As always with first data from basic science, their implications for drug development are hard to predict. Citron, Haass, and other scientists noted that they do not see it as a show stopper for BACE as a target, because the effect occurs mostly in development. Importantly, wholesale genetic knockouts represent a more extreme phenotype than a calibrated pharmacological reduction of BACE levels. Even so, after brain injury, BACE is known to become upregulated and conceivably aids in remyelination of damaged fiber tracks. AD patients who get a stroke or, more immediately relevant, a peripheral nerve injury, while on a BACE inhibitor, might in theory recover less well than they would without the drug. This is far from clear at this point, as the knockout mice have a peripheral phenotype, not a central one. Oligodendrocytes, which myelinate central axons in the brain, may be very different with regard to BACE and neuregulin. But the specter of a myelination side effect has put a caveat that bears watching on the radar screen of the many drug companies engaged in developing BACE inhibitors.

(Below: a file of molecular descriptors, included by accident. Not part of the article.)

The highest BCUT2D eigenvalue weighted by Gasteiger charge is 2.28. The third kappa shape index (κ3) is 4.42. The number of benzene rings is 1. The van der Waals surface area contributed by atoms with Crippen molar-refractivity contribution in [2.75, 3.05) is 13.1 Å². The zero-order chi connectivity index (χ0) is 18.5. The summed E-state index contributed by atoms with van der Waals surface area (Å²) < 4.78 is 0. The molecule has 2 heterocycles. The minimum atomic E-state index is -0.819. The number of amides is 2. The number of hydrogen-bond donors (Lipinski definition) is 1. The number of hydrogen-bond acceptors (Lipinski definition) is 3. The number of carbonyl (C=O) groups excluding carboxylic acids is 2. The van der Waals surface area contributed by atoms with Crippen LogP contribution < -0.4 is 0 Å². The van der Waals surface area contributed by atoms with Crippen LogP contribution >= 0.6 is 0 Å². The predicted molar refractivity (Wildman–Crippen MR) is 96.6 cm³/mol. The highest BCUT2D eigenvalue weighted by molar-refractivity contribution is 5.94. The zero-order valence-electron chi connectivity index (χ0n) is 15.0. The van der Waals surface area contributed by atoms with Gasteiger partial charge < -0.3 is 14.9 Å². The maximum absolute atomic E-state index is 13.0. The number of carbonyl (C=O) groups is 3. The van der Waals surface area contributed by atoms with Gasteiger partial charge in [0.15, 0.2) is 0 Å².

Haass believes that signaling the myelination of peripheral neurons is a major physiological function of BACE-1. An evolutionary tidbit supporting this view lies in the fact that invertebrates have no BACE-1. Myelination evolved with vertebrates, and BACE evolved in parallel.